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Nominee Motivates Foes, Allies

A conservative L.A. Superior Court judge in line to sit on the Court of Appeals finds herself the latest lightning rod in the federal judicial war.

May 08, 2003|David G. Savage and Henry Weinstein | Times Staff Writers

WASHINGTON — As a 29-year-old lawyer in the Reagan administration, Carolyn B. Kuhl was one of the young conservatives determined to shift the law to the right.

She called for the Justice Department to lead an attack on the U.S. Supreme Court's Roe vs. Wade ruling that legalized abortion. She also helped persuade President Reagan's attorney general to change sides and support a restored tax exemption for Bob Jones University and other racially discriminatory private schools.

Now, a wide array of civil rights, environmental, feminist and labor organizations is deeply opposed to Kuhl's nomination to the U.S. 9th Circuit Court of Appeals, which reviews cases from nine Western states, including California.

Since returning to Los Angeles in 1986, she has won many admirers as a lawyer and, more recently, as a Superior Court judge. She has been endorsed by more than 100 local judges -- Democrats as well as Republicans -- and by the former president of the Mexican American Legal Defense and Education Fund for a seat on the 9th Circuit, based in San Francisco.

Listening to Kuhl's supporters and detractors, the chasm is so great it is hard to imagine they are talking about the same person.

In the latest battle in the partisan war over judges, a deeply split Senate Judiciary Committee is scheduled to vote today on whether Kuhl, 50, merits a lifetime seat on the 9th Circuit.

She is likely to narrowly win approval, because the panel has 10 Republicans and nine Democrats.

Until recently, Sen. Dianne Feinstein (D-Calif.) had been officially undecided. But on Wednesday, her spokesman said she would oppose the nomination -- a decision that heartened liberal activists who say Kuhl may still be blocked on the Senate floor.

Both sides in the warring over President Bush's judicial nominees said this week that they see an escalation in the battle.

Never before, Republicans say, has a minority used the Senate's rules to filibuster a lower-court judge.

But Kuhl's critics emphasized that it would be highly unusual for the Senate to even hold a vote on -- much less confirm -- a nominee who is opposed by both of her home-state senators.

The Democrats have blocked a final Senate vote on two prospective Circuit Court judges, Washington attorney Miguel Estrada and Texas state Supreme Court Justice Priscilla Owen.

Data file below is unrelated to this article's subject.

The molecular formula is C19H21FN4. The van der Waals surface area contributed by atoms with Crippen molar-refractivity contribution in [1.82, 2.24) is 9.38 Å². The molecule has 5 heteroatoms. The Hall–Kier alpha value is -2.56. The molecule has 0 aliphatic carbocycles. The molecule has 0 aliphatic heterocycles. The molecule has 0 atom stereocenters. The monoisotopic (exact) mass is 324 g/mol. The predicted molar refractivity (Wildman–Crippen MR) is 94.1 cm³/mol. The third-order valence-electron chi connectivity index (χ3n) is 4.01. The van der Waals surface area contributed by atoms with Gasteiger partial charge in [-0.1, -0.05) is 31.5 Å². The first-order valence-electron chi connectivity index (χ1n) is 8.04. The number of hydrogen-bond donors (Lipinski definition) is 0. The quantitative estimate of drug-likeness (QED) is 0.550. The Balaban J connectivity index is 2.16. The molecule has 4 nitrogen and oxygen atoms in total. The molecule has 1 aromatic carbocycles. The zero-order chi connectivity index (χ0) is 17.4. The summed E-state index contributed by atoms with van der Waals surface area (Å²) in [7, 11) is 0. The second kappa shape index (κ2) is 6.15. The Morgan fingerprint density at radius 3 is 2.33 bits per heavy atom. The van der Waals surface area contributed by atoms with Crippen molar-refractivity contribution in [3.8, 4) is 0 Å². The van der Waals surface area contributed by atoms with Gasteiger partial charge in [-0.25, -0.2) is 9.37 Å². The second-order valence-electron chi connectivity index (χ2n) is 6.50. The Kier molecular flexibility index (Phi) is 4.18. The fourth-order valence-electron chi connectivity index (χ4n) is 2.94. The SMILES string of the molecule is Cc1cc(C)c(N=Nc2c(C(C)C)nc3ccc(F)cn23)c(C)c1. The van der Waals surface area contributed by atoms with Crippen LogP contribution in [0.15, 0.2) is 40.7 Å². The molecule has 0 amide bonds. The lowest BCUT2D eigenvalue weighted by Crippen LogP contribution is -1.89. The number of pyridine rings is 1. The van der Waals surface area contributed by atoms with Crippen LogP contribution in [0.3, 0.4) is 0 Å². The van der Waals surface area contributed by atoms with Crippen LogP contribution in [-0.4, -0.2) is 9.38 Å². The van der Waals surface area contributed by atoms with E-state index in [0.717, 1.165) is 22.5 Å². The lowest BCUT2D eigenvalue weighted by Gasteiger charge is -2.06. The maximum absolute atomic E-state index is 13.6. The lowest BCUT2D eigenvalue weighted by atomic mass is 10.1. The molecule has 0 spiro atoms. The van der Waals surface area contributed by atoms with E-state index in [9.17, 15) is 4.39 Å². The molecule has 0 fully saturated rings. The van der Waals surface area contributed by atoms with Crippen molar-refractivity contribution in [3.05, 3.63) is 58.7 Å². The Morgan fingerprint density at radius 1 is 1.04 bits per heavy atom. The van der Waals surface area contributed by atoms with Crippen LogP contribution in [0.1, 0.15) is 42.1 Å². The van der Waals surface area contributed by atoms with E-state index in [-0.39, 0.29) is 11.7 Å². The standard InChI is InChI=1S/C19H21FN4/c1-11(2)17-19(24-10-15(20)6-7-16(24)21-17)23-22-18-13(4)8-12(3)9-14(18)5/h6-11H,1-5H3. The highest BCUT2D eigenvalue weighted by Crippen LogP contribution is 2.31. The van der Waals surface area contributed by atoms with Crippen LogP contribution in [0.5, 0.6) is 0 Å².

Filibustering judges is not entirely new; since Republicans used the filibuster in the summer of 1968 to prevent a vote on Justice Abe Fortas, President Lyndon B. Johnson's choice to become chief justice of the Supreme Court.

Nonetheless, angry Republican senators said this week the confirmation process is "broken."

Some were reportedly considering using a parliamentary maneuver to change the Senate rules and clear the way for a majority vote on Estrada and Owen.

Nominees' Progress

Both nominees have the support of more than 50 senators, but not the 60 votes that are required under the Senate rules to end debate.

For their part, Democrats are angered that Kuhl's nomination is moving forward.

Under the Judiciary Committee's rules, the president's proposed judges needed a signed "blue slip" signaling the approval of both home-state senators.

In the late 1990s, Republican former Sens. Jesse Helms of North Carolina and Phil Gramm of Texas refused to sign off on President Clinton's nominees to the appeals court in their region. Their refusal killed the nominations.

Two years ago, when Bush nominated Kuhl for the 9th Circuit, Sen. Barbara Boxer (D-Calif.) refused to give her approval. She called Kuhl "anti-choice" and "anti-civil rights."

But when the Republicans retook control of the Senate and the Judiciary Committee this year, Sen. Orrin G. Hatch (R-Utah) said he would no longer allow one home-state senator to block action on a Bush nominee.

The Democrats also complained this week about "GOP whining" over judges. They noted that despite the well-publicized filibusters, 121 of Bush's judges have won confirmation in the first two years and three months of his administration.

By that standard, his predecessors did not fare as well. President Clinton and the elder President Bush won approval of about 45 judges a year.

The Democrats also say the number of vacancies on the bench is the lowest in 13 years.

The 9th Circuit, with an allotment of 28 judges, has three vacancies.

Liberal activists remain determined to stop Kuhl from winning one, and they are urging Democrats to block a final vote on her nomination.

Kuhl has "repeatedly demonstrated a deep-seated hostility to the rights of women and minorities," says Nan Aron, executive director of the liberal Alliance for Justice.

The fact that Feinstein has joined Boxer in opposing the nomination means that there "absolutely is the possibility of a filibuster," Aron said Wednesday night.

Academic Record

Kuhl, who was raised in St. Louis, was a top student at Princeton and then at Duke Law School, earning a clerkship with then-9th Circuit Judge Anthony M. Kennedy, who is now a U.S. Supreme Court justice.

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